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Pump types

Discussion in 'Teens' started by Mgirod, May 16, 2014.

  1. Mgirod

    Mgirod Approved members

    Joined:
    Apr 29, 2014
    Messages:
    41
    Hi,
    so I was just recently diagnosed but I like to plan for the future and I saw somethings on insulin pumps. So far I've heard of the T-Slim pump and the Omnipod. I was just wanting to get an idea of which seems easier a pump or pen? I am going to start a novolog pen soon. Also any other tips on how to make dinning out easier?
     
  2. MomofSweetOne

    MomofSweetOne Approved members

    Joined:
    Aug 28, 2011
    Messages:
    2,747
    There are several pumps to choose from with different options; you'll want to handle and trial each one before making up your mind.

    Omnipod is tubeless. You have a PDM (personal diabetes manager) that operates a pod that adheres to your skin. It takes 3 days of insulin. You can either get it as your main pump or the company has a deal for people with tubed pumps called Cut-the-Cord for $200, you get the PDM but can't submit it to insurance. We did this, and it's a great options for summer activities like swimming and kayaking.

    Medtronic 530g contains a pump and CGM in the same unit, and if you go low, it will suspend the insulin. The CGM system is much more picky than Dexcom G4, and teens typically find it very annoying for parents to pat them down to see the CGM. Mine at least has zero interest in returning to the Medtronic CGM. Medtronic has a 300 unit cartridge which is useful for puberty.

    Animas is similar to the Medtronic but it takes more scrolling, has a colored screen, and a meter remote that can bolus but not change basal. It's cartridge only holds 200 units.

    Accu-chek's pump is very basic (no smart features), but its remote both has smart features to bolus and can do temp basals.

    T-slim is came out about a year ago. Lots of people seem happy with it.

    Asante uses glass humalog cartridges and is offering a free trial with insulin right now.
     
  3. mamattorney

    mamattorney Approved members

    Joined:
    Apr 9, 2013
    Messages:
    1,076
    I think that you'll find using a pen is a lot easier than using a syringe, I think you will like it better than syringes.

    Pumping is very different than using either a pen or a syringe. It's a lot less painful because you stick yourself once every 2-3 days and then just "infuse" insulin through that same site every time you eat instead of giving yourself a shot every single time you eat. But, it comes with it's own hassles, too. My daughter wears a t:slim and she likes it a lot. As much as she doesn't like changing her site every three days - she says there's no way she would even think about going back to giving 5+ shots a day.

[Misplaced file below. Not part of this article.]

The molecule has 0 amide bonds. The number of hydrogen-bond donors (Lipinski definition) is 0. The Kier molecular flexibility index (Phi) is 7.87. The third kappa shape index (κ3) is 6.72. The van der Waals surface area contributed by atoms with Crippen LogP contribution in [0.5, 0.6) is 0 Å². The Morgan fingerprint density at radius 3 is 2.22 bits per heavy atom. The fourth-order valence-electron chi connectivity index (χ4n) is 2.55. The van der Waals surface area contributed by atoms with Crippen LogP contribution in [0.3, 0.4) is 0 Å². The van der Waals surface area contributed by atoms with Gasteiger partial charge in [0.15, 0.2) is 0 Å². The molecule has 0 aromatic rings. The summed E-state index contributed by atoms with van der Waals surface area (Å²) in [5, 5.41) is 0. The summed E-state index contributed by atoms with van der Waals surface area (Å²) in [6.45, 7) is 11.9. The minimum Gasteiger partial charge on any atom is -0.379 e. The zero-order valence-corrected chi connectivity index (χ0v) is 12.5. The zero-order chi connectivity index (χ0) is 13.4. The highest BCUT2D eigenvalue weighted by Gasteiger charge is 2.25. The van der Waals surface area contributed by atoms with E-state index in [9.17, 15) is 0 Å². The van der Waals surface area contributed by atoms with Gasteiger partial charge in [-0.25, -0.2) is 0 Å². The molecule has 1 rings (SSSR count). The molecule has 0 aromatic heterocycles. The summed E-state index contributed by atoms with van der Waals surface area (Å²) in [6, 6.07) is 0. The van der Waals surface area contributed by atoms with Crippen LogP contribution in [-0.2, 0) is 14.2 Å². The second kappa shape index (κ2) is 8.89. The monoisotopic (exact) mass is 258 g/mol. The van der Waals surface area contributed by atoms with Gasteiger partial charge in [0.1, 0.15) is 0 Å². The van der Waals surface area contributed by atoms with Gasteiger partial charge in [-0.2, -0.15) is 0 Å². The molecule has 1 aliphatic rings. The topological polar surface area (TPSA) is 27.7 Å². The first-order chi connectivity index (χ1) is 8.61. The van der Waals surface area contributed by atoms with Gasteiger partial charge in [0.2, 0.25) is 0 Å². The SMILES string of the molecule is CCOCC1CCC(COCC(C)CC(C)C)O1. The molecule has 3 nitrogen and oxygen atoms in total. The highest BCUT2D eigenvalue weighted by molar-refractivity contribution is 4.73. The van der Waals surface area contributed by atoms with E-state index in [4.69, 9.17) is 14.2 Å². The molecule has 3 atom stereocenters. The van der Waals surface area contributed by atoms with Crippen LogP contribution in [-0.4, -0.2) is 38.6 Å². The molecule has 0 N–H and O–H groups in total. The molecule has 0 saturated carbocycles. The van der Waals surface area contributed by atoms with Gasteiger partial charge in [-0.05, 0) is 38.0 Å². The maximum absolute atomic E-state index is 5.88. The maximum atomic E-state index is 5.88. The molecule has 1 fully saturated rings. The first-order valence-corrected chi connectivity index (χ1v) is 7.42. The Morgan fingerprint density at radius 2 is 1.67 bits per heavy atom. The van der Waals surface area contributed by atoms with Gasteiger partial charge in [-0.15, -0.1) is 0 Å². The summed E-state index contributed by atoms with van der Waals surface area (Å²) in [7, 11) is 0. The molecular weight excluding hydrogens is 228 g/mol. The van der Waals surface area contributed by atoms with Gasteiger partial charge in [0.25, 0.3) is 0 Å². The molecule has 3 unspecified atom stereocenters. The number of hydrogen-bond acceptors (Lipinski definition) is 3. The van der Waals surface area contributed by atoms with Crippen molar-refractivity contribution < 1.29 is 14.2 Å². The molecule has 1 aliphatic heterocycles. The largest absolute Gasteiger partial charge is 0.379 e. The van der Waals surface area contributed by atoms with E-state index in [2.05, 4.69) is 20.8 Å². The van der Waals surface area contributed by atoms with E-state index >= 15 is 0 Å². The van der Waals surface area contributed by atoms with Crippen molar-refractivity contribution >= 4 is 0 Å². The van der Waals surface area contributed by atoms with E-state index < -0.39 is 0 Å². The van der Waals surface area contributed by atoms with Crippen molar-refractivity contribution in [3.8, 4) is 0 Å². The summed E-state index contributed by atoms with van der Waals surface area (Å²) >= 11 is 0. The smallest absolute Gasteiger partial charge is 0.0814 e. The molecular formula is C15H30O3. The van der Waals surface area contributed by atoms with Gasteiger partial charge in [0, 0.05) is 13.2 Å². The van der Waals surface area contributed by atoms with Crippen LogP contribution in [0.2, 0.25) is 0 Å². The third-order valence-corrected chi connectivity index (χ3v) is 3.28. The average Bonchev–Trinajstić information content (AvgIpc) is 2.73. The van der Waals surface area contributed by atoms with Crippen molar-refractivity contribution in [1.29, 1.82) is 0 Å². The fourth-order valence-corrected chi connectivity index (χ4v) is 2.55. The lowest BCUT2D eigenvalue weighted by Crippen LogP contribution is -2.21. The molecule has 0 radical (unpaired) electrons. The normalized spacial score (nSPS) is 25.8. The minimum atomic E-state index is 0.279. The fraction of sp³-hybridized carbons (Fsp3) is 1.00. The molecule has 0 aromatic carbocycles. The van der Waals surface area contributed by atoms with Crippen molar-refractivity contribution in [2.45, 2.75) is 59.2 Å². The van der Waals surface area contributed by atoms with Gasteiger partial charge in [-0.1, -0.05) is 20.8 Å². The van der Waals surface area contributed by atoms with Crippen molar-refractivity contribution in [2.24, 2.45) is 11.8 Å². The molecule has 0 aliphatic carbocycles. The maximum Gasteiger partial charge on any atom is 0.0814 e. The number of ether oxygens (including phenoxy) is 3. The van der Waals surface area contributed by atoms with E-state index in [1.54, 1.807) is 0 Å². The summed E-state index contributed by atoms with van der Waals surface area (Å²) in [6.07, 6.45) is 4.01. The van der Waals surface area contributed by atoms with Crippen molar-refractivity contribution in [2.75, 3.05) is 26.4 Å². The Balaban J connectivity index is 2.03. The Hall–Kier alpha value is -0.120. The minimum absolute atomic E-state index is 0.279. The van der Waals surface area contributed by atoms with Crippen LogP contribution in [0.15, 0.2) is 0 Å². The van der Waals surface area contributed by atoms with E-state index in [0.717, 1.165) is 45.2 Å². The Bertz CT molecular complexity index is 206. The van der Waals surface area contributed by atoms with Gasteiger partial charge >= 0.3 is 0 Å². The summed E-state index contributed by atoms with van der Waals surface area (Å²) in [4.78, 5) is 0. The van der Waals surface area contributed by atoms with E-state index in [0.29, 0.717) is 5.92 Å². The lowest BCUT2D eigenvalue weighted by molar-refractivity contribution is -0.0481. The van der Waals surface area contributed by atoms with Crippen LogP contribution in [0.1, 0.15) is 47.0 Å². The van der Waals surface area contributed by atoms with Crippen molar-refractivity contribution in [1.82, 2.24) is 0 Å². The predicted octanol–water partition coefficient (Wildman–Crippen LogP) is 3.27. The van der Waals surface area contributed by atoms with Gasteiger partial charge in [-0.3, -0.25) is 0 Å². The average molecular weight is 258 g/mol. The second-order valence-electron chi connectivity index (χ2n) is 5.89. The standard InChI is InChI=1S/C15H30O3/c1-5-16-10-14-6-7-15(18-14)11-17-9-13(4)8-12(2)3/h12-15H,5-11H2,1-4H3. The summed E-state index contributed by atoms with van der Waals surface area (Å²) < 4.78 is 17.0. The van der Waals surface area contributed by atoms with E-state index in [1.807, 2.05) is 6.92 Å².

My tips on dining out are: most chain restaurants at least have menus online. Many have nutrition information, too. So if you know where you are going, you can look up the menu ahead of time and try to decide what you might like to eat. Even if you pick 5 things that you may choose from, you can calculate the carb counts in advance, write them down and bring them with you. Do you have a smartphone? If you do, then you can start a document at home of all your favorite restaurants and the carb counts of the things you like to eat and save it in your google drive and then access it at the restaurant. I do that for my daughter (who has just a "dumb" phone for now - I'm so mean). You should get a copy of a book called "Calorie King". It has what seems like every single food in the world in there to help when restaurants don't have nutrition info available. It's available as a real book, as an app if you have an iPhone, or you can buy the ebook on amazon and read it in the kindle reader if you have an android smart phone. You can search "cinnamon roll" and it will tell you how many carbs are in a small one, a medium one, and a large one, etc. If you regularly eat a food, just add the carbs to your google doc if you have a smart phone. It's really handy.

    When my daughter was on an insulin pen, we also just dosed at the table. I guarantee you - no one is paying any attention and the pen doesn't look nearly as "medical" as a syringe if they do glance your way.
     

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